Dream House

"Grim"

Dream House Review


There's an intriguing idea here, but this thriller feels like it has been compromised in the test-screening phase, resulting in a badly muddled plot. And even a lot of talent in front of and behind the camera can't rescue it.

Will (Craig) has just quit his job as a Manhattan editor to spend more time with his wife (Weisz) and young daughters (Geare and Geare) in their suburban home. But something isn't right. A suspicious man (Koteas) is lurking in the night, while the ex-husband (Csokas) of the neighbour (Watts) across the street oozes pure rage. Then Will starts to realise that nothing is what it seems to be. And he'll need to face reality if he hopes to sort things out.

If you managed to avoid this film's ubiquitous trailer, the plot's key gimmick, which isn't revealed until halfway in, might feel like a clever twist.

Otherwise, there's absolutely no tension in the build-up. Then the choppy screenplay stirs in a contrived villain. And it's clear who this will be even before we realise that the story needs a villain, which it doesn't. Beneath all of this are the ruins of a more interesting blending of The Shining with The Others.

Even so, Craig delivers a committed performance as a father who thinks he's losing his mind. Craig's movie-star charisma and buff physique add interest to a guy who's deeply conflicted and spends much of the film unsure of what's actually happening. Weisz and Watts are also solid, even if their characters feel underwritten, but Csokas and especially Koteas are wasted in roles that have no weight at all.

Director Sheridan establishes a wonderfully dreamy tone that nicely contrasts with the realistic family interaction. And the early creep-outs are genuinely unnerving. Then the story slips into corny, overwrought nuttiness with a script full of gaping holes (one Google search would solve the whole mystery) and production designers who think that bad lighting in the basement is all you need to create atmosphere. But the real problem is that the film feels tampered with, edited into something neither the director nor writer intended. And the result is a thriller that's both bland and predictable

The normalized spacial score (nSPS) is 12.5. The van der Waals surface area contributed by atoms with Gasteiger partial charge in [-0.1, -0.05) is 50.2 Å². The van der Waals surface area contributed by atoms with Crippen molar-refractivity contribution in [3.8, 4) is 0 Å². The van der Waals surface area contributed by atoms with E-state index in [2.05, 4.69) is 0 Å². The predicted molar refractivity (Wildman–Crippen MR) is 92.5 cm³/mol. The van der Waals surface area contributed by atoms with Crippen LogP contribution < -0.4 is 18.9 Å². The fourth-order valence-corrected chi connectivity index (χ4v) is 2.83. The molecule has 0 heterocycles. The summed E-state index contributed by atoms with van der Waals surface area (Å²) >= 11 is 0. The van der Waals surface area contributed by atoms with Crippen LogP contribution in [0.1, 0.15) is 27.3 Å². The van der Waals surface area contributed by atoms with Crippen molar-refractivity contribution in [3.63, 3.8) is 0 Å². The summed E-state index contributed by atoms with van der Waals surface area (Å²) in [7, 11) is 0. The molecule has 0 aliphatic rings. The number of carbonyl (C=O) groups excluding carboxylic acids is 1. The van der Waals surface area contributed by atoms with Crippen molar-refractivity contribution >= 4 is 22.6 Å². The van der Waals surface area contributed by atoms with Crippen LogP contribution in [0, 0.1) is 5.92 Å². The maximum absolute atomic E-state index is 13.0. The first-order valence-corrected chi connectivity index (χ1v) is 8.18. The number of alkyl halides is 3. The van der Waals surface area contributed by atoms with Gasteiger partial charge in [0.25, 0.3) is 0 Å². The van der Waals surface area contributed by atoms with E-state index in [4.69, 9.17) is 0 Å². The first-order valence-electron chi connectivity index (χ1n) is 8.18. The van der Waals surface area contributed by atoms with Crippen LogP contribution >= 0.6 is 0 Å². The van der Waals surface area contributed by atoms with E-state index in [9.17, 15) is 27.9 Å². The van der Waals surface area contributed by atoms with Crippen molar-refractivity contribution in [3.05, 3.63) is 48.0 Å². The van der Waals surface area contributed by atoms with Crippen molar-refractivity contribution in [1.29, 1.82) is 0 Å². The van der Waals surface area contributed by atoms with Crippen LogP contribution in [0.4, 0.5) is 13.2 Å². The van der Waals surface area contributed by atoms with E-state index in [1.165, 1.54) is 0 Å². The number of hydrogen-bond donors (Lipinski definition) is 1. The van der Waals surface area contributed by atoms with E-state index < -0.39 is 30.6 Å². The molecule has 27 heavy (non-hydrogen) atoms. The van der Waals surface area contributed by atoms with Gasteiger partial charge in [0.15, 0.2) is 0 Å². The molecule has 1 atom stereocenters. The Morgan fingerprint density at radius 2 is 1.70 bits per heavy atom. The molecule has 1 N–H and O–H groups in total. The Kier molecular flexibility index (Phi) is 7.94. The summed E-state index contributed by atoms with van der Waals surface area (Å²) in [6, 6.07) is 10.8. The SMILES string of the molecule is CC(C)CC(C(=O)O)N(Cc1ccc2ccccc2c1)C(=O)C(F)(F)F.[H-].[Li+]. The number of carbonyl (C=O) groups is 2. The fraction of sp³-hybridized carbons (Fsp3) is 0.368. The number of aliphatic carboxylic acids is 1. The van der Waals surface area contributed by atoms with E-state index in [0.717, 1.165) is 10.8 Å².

Dream House

Facts and Figures

Run time: 92 mins

In Theaters: Friday 30th September 2011

Box Office USA: $21.3M

Budget: $55M

Distributed by: Universal Pictures

Production compaines: Cliffjack Motion Pictures, Morgan Creek Productions

Reviews

Contactmusic.com: 2 / 5

Rotten Tomatoes: 6%
Fresh: 5 Rotten: 77

IMDB: 5.9 / 10

Cast & Crew

Director:

Producer: , , David C Robinson, James G. Robinson

Starring: as Will Atenton, as Ann Patterson, as Libby Atenton, as Jack Patterson, as Boyce, as Trish, as Dee Dee, as Chloe Patterson, as Dr. Greeley, as Dr. Medlin, Bernadette Quigley as Heather Keeler, as Cindi, as Artie, as Capt. Conklin, David Huband as Officer Nelson


Contactmusic


Links



Advertisement

New Movies

Mission: Impossible - Rogue Nation Movie Review

Mission: Impossible - Rogue Nation Movie Review

Writer-director Christopher McQuarrie brings a dark and gritty tone to this larger-than-life franchise. Along with...

Beyond the Reach Movie Review

Beyond the Reach Movie Review

With a spectacular setting and two solid actors on-screen, this thriller builds enough solid suspense...

Cub Movie Review

Cub Movie Review

At a time when horror movies seem to only want to make the audience jump,...

Inside Out Movie Review

Inside Out Movie Review

Those bright sparks at Pixar have done it again, taking a fiercely original approach to...

Advertisement
Southpaw Movie Review

Southpaw Movie Review

Slick direction and meaty performances may be enough for some viewers, but this boxing drama's...

Eden Movie Review

Eden Movie Review

Loose and impressionistic, this beautifully shot film traces the career of a DJ who pioneered...

The Gallows Movie Review

The Gallows Movie Review

Without a single moment of originality, this found-footage horror movie really deserves to be the...

Self/Less Movie Review

Self/Less Movie Review

An intriguing premise keeps the audience gripped for about 20 minutes before the movie runs...

Advertisement